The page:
Shedding Light on Unseen Work: My Hope for the Book

It’s book launch week for Glory in the Ordinary! One of the primary reasons I wrote the book is because I believe that all work (paid and unpaid) brings glory to God. God made us to work. He works and we image him in our work in the world that he has made. But I also know that I’m a product of a culture that places value on certain types of work, namely paid or higher paid work. I don’t do a lot of paid work in a given day. Maybe you are like me. Your days consist of just as much work as your husband or friend who work in the marketplace, but for the most part people don’t see what you are doing. The impact of your work is long-term, so it’s hard to quantify how it contributes anything good to society (unless you measure in years, not days and weeks).

My hope for the book is to not only encourage the one who works in the home, but to also unify all of us around the good work that the home brings to society. It’s important work. It’s needed work. Because it is hidden work, I hope the book sheds some light on all the unseen joys, struggles, and complexities that encompass the work of the home.

Hidden work often needs to be brought into plain sight, and I’m not the only one who sees this need. Because of our society’s premium on work that yields results quickly, work that is deemed “important”, and work that is paid well, we miss that we are all served by hidden and unseen work. We are all the beneficiaries of caregiving and domestic work.

In reflecting on the death of her parents, author Caitlin Flanagan was brought back to remember the work her mother did on behalf of their family. While seemingly unremarkable in comparison to her father’s work as a writer (and whose work was archived upon his death), her work still left an impact on many:

A team of archivists was not flying from Massachusetts to find out why she was so often the first person called when there was a disaster (when a friend’s son killed himself; when a suspicious lump proved malignant), and also the first to be notified—often by several different friends on the same morning—when Lucky’s ran a special on baby asparagus. No one was coming to catalog her recipes or take careful note of the way she organized her spatulas and slotted spoons (all shoved into a glazed pot, not pretty, but close to hand; useful). The people in charge of dismantling the kitchen were her two daughters: my sister, who had patiently learned all the old lessons, and me, who had spent a childhood planning to be exactly like me mother, but who had somehow failed to pick up the gist of the material.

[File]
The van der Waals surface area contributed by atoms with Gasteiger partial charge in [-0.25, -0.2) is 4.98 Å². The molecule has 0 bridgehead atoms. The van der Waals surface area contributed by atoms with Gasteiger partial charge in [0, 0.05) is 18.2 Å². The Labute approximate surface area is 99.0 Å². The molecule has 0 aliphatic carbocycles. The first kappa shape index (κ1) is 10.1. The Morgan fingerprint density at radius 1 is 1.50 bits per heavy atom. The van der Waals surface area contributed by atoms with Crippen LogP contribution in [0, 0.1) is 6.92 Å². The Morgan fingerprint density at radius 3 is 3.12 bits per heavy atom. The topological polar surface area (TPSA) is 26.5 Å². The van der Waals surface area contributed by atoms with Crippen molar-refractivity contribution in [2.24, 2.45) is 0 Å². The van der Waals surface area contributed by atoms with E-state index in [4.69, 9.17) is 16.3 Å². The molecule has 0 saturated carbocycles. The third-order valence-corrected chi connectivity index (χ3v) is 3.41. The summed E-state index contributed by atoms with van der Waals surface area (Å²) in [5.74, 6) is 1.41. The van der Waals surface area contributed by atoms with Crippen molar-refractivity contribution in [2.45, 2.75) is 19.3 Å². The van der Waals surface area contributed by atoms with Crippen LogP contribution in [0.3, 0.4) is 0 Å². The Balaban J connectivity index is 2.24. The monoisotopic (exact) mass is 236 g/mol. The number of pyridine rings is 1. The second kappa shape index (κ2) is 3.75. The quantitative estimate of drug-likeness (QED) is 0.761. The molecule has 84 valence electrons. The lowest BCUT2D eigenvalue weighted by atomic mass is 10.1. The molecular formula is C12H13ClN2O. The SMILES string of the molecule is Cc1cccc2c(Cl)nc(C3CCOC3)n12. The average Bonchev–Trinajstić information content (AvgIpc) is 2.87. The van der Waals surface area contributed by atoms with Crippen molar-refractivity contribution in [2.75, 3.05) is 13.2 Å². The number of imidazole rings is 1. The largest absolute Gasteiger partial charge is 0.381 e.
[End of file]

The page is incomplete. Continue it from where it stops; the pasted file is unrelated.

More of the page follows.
She goes on to say:

I liked being with my mother. To me, she never seemed diminished or unimportant because of those endless domestic errands. On the contrary, the work she did was wholly connected to the life were living. The notes my father took on the flyleaf of Howards End apparently got translated into words spoken in a lecture hall I could hardly imagine; but the steak my mother spent five minutes choosing showed up on my plate that night

For the women of an earlier generation, however, motherhood brought a clear and compelling awareness of human vulnerability, and a sense of having somehow been charged with the care of others.

For Flanagan, her mother’s impact may never be known by anyone but her sister and herself, but her work left a legacy. It left a legacy of caring for a family, caring for a community, and caring for others in hidden, yet glorious ways.

But there is also another aspect of this caregiving, domestic work that goes unnoticed, that others are now trying to bring awareness to. In an article on NPR, painter Ramiro Gomez is featured for his commitment to painting not just the beauty of the Los Angeles luxury landscapes, but also the workers who make it all possible:

Ramiro Gomez paints modernist houses in Beverly Hills, perfectly appointed kitchens and exclusive shops on Melrose Avenue. His pictures have nothing, and everything, to do with his background. Gomez's mother is a janitor, and his father works the graveyard shift driving a truck. Workers like his Mexican immigrant parents show up in his paintings — part of the invisible landscape of luxury LA.

"Someone will always be working to keep it nice," Gomez says. "Whether it's a home in the Hollywood Hills or Beverly Hills or the Paramount Studios."

What Gomez and Flanagan are getting at is the fact that society is served by this hidden work. We marvel at a delicious meal, a beautiful landscape, a sparkling floor, or well-decorated home and sometimes forget that hard-working image bearers worked to make it all possible. We are bathed, chauffeured, fed, comforted, and cared for by fellow image bearers from infancy to death and it’s beautiful in God’s eyes. It’s loving his world.

This is my hope for the book: that whether you are the primary one in the home or the one who does the work of the home part-time, you would honor the work as vital contribution to the world that God has made. We were made to work. And in the Lord, there is no ordinary work that is ever done in vain (1 Cor. 15:58).

***I'll be on Facebook Live all week (Monday, Wednesday, and Friday at 8 CST) talking about the book and doing some giveaways! I hope you will join me!